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    The Upper New York Conference of The United Methodist Church


    news article

    Panel discusses poverty and inequality at the 2016 Faith for a Fair New York Conference

    September 28, 2016 / By Shannon Hodson / .(JavaScript must be enabled to view this email address)

    The structural inequality of the impoverished that John Wesley spoke about in the 18th century still persists today. In his time, for example, too much grain had been used for distilling liquor, leaving a shortage of grain to make bread, which drove up the price and especially hurt the poor. From Wesley’s point of view, everyone who was able to work was indeed working, yet people were still going hungry.

    To this day, many people face income inequality and hunger due to reasons beyond their control. At the Faith for a Fair New York Conference that took place Sept. 25-27 at the Liverpool First United Methodist Church, UNY Methodists and several individuals from other denominations and religions were able to learn details about these statewide structural inequalities and engage in discussion on ways in which these problems can be addressed. The event was presented by the Labor-Religion Coalition and partially funded by the UNY Social Holiness Team.

    On September 26, the morning session, entitled “Poverty and Inequality in New York State-Structural Roots and Impacts on Rural and Urban Communities,” began with an introduction from Rev. Peter Cook, who is the Executive Director of the New York State Council of Churches. He said, “I was a pastor for about 26 years. It’s one thing to meet with a parishioner in your office who’s in tears describing that she can’t pay the rent and doesn’t have enough money for food and you scramble to find 20 or 30  or 40 dollars, or money from the discretionary fund, but we all know how inadequate one feels when responding to these sort of requests and sooner or later in your pastoral care, you have to ask why is it that housing is so unaffordable, that people don’t have enough money to buy the most basic food for their kids; you have to begin asking those structural inequality questions. There’s a lot of inertia in local congregations to not to deal with those kinds of things or to turn it into some small amount of charity, but really we need to do more!”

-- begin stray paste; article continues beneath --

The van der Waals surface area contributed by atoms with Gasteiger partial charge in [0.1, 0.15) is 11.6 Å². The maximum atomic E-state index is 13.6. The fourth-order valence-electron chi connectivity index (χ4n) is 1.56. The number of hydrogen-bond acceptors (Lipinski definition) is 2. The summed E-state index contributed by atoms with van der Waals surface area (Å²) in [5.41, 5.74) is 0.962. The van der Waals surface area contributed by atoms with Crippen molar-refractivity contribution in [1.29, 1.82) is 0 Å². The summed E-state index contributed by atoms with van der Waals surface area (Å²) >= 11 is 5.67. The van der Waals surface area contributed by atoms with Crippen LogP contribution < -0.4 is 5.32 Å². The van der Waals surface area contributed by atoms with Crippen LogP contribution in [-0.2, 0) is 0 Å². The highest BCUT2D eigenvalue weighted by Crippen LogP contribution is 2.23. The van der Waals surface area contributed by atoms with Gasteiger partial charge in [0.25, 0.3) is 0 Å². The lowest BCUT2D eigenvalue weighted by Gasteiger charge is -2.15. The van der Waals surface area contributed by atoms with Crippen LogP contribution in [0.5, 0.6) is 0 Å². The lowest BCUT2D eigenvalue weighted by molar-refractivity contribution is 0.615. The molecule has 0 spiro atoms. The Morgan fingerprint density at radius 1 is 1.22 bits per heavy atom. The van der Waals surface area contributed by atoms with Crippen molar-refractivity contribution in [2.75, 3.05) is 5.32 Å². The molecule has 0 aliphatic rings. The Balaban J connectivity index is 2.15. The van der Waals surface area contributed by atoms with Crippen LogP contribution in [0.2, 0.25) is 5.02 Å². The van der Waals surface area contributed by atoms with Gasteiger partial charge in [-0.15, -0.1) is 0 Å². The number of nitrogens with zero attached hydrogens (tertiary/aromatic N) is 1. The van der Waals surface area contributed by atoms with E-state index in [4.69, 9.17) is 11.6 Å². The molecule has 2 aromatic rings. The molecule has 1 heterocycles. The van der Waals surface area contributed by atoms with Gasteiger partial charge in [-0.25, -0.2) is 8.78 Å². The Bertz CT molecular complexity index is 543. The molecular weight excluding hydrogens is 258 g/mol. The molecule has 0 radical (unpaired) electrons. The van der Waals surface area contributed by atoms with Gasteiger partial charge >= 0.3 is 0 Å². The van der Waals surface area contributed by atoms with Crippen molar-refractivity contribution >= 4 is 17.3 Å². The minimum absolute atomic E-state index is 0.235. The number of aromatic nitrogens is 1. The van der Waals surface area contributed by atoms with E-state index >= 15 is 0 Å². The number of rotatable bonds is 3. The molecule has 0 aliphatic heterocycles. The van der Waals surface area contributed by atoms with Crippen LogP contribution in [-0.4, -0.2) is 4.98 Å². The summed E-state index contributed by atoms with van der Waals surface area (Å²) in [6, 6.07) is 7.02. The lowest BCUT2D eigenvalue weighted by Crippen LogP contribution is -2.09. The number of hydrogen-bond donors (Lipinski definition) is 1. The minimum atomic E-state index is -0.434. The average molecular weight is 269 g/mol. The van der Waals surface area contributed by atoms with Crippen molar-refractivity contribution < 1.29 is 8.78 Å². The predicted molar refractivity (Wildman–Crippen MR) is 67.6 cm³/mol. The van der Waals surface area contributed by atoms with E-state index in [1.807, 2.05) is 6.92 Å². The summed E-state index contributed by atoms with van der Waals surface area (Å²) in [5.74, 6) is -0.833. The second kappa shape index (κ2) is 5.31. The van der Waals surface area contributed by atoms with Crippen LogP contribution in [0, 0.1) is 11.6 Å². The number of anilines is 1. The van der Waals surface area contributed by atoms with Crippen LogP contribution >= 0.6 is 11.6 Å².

Rev, Cook continued, “I think of this and imagine the early United Methodists turning in their grave, reminding us that we are here to reform the world, to abolish slavery, to lift up workers who have been oppressed.”

    Rev. Cook informed people that the panel was going to talk about the overall picture of economic inequality in the state and how congregations can become part of movements to reform structural inequality. The four panelists were: the Executive Director of the Fiscal Policy Institute, Ron Deutsch; the principal of Wilkes Advocacy Group and Associate Pastor at the Greater Allen  A.M.E. Cathedral of New York (GAC), Rev. Andrew Wilkes; the President and CEO of the Food Bank of the Southern Tier, Natasha Thompson; and the Executive Director of the Coalition of Economic Justice, the Rev. Kirk Laubenstein.